Aestus II / RS 72 Rocket Engine
A turbopump version of the Aestus bipropellant rocket engine.
Aestus RS72 Rocket Engine
A turbopump version of the Aestus pressure-fed engine
The RS 72 rocket engine was a collaborative development between the the propulsion teams of Pratt and Whitney Rocketdyne and Airbus DS, Ottobrunn. The RS 72 is a prototype pathfinder engine based on the Aestus thrust chamber and a power pack (turbopump, gas generator, valves, and controls) from the PWR developed XLR-132 engine.
Hot-fire testing of the RS-72 Pathfinder engine has been successfully completed at NASA's White Sands Test Facility in New Mexico.
The test success was a milestone in a jointly sponsored development programme to fabricate and test a 55 kN (12,500-pound) thrust pump-fed prototype engine using the storable propellant combination MMH / N2O4.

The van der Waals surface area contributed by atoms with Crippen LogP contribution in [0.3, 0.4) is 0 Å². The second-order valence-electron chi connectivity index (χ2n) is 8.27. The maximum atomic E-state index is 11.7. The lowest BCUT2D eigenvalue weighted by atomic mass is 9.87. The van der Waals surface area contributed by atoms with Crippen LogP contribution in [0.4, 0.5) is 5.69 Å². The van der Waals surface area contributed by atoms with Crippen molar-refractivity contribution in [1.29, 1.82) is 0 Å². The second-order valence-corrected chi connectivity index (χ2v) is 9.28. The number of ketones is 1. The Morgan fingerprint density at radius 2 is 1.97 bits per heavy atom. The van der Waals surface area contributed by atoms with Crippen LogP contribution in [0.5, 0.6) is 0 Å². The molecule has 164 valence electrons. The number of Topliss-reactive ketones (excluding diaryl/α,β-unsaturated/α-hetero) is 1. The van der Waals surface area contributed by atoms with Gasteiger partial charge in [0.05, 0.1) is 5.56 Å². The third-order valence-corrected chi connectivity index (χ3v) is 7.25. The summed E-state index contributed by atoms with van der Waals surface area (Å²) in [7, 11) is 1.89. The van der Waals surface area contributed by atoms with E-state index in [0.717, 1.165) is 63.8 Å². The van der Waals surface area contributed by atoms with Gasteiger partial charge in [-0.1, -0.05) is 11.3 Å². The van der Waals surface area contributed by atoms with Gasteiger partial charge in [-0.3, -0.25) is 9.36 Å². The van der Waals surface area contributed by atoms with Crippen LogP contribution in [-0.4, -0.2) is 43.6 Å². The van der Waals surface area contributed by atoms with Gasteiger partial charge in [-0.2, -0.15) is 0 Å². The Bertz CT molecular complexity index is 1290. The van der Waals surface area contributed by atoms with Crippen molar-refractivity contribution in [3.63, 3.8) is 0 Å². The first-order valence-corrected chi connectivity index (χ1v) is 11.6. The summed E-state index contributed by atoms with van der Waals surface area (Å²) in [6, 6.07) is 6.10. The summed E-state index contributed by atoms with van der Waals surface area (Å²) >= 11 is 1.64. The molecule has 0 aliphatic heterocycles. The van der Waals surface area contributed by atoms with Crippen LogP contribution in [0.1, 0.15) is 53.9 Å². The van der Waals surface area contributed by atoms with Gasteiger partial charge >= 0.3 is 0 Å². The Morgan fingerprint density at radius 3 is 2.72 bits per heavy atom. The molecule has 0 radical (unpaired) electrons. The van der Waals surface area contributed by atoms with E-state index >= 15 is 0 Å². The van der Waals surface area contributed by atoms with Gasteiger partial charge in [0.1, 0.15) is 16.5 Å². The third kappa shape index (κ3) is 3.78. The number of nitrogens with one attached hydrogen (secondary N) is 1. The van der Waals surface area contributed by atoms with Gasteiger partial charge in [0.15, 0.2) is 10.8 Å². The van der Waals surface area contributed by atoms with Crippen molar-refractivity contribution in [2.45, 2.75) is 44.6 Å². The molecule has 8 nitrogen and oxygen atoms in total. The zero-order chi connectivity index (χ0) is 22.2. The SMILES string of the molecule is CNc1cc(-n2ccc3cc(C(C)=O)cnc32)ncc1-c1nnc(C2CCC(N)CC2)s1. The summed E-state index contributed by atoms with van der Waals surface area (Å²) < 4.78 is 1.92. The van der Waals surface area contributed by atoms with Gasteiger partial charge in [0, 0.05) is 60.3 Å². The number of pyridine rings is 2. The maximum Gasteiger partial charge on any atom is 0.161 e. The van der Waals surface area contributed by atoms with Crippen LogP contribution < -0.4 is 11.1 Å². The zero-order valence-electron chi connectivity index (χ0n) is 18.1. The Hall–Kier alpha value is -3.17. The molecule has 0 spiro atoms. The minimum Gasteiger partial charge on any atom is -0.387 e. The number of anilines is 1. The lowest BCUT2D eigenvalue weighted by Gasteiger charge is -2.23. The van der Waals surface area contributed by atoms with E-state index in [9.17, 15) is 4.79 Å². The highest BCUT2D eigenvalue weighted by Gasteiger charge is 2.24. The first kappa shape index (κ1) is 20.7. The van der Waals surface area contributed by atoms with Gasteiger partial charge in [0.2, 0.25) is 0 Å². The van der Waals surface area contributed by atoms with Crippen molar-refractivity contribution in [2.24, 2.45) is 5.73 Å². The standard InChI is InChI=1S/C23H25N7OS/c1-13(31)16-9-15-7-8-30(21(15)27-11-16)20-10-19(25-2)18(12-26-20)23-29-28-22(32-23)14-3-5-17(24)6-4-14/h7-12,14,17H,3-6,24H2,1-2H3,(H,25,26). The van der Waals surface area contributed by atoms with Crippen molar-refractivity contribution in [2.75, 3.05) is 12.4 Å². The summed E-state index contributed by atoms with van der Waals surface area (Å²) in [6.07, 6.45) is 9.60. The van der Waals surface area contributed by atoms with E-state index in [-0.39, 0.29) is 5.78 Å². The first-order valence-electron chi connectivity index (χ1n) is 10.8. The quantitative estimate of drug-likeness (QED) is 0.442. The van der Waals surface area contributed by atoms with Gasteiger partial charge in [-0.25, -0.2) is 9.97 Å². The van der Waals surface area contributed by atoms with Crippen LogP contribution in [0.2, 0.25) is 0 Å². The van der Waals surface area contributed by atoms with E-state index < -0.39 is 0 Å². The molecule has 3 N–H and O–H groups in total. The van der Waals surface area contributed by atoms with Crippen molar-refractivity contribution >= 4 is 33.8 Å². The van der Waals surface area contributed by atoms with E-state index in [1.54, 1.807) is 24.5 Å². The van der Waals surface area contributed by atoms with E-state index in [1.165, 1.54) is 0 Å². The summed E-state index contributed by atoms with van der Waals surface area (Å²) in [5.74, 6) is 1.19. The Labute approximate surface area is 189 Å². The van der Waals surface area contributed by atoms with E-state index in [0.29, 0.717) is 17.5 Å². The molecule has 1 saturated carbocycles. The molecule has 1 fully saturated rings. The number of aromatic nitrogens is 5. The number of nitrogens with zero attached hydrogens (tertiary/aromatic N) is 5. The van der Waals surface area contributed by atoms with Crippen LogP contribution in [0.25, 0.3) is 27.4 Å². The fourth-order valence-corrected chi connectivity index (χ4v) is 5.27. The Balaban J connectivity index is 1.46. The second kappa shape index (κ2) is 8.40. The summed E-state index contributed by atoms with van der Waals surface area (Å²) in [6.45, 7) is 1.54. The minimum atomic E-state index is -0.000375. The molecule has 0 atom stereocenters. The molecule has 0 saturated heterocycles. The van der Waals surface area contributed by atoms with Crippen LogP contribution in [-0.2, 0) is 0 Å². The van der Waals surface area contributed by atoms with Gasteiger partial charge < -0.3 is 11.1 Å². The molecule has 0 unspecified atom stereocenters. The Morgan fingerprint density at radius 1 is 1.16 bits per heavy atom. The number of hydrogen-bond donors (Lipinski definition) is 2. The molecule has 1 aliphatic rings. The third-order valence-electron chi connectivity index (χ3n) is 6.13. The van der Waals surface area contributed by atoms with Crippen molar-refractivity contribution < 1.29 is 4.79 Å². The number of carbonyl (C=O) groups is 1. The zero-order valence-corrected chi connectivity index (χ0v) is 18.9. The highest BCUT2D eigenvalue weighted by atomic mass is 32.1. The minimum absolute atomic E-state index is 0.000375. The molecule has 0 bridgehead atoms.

The 14th and final test of the engine was on 3 May and operated at 100 percent power for 60 seconds.
The combination of Aestus with XLR-132 turbopump provides increased performance, multiple restarts and a design life of 2,500-seconds.
The RS 72 is designed for higher performance, thrust and reliability than competing pressure fed systems using the same propellants, with application on existing, or new and evolved launch vehicles.
|Aestus II / RS72 Rocket Engine Characteristics|